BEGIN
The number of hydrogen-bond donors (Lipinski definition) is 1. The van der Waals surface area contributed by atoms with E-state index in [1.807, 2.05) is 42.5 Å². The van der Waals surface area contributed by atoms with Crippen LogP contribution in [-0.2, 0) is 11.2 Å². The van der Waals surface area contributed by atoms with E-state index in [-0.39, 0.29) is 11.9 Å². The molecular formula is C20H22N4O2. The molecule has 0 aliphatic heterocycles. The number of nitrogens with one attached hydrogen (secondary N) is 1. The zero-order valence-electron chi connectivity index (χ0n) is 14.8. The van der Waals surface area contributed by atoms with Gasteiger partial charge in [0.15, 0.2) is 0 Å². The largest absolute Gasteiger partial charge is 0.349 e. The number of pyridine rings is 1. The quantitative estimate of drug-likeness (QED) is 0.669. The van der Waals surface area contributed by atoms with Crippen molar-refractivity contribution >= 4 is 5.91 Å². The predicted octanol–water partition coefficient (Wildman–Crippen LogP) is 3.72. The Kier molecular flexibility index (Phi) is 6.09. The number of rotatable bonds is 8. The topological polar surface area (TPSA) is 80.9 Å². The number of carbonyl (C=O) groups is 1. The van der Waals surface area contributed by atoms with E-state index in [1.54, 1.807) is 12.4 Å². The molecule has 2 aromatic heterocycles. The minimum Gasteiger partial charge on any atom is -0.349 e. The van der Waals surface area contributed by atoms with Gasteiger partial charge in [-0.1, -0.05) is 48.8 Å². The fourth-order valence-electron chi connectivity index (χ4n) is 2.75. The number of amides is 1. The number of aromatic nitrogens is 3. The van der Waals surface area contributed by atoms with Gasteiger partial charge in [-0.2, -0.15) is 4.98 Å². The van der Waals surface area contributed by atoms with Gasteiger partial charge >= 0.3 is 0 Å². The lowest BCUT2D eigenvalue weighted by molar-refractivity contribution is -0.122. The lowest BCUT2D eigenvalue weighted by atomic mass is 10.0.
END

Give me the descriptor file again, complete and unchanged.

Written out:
The number of hydrogen-bond donors (Lipinski definition) is 1. The van der Waals surface area contributed by atoms with E-state index in [1.807, 2.05) is 42.5 Å². The van der Waals surface area contributed by atoms with Crippen LogP contribution in [-0.2, 0) is 11.2 Å². The van der Waals surface area contributed by atoms with E-state index in [-0.39, 0.29) is 11.9 Å². The molecular formula is C20H22N4O2. The molecule has 0 aliphatic heterocycles. The number of nitrogens with one attached hydrogen (secondary N) is 1. The zero-order valence-electron chi connectivity index (χ0n) is 14.8. The van der Waals surface area contributed by atoms with Gasteiger partial charge in [0.15, 0.2) is 0 Å². The largest absolute Gasteiger partial charge is 0.349 e. The number of pyridine rings is 1. The quantitative estimate of drug-likeness (QED) is 0.669. The van der Waals surface area contributed by atoms with Crippen molar-refractivity contribution >= 4 is 5.91 Å². The predicted octanol–water partition coefficient (Wildman–Crippen LogP) is 3.72. The Kier molecular flexibility index (Phi) is 6.09. The number of rotatable bonds is 8. The topological polar surface area (TPSA) is 80.9 Å². The number of carbonyl (C=O) groups is 1. The van der Waals surface area contributed by atoms with E-state index in [1.54, 1.807) is 12.4 Å². The molecule has 2 aromatic heterocycles. The minimum Gasteiger partial charge on any atom is -0.349 e. The van der Waals surface area contributed by atoms with Gasteiger partial charge in [-0.1, -0.05) is 48.8 Å². The fourth-order valence-electron chi connectivity index (χ4n) is 2.75. The number of amides is 1. The number of aromatic nitrogens is 3. The van der Waals surface area contributed by atoms with Gasteiger partial charge in [-0.2, -0.15) is 4.98 Å². The van der Waals surface area contributed by atoms with Gasteiger partial charge >= 0.3 is 0 Å². The lowest BCUT2D eigenvalue weighted by molar-refractivity contribution is -0.122. The lowest BCUT2D eigenvalue weighted by atomic mass is 10.0.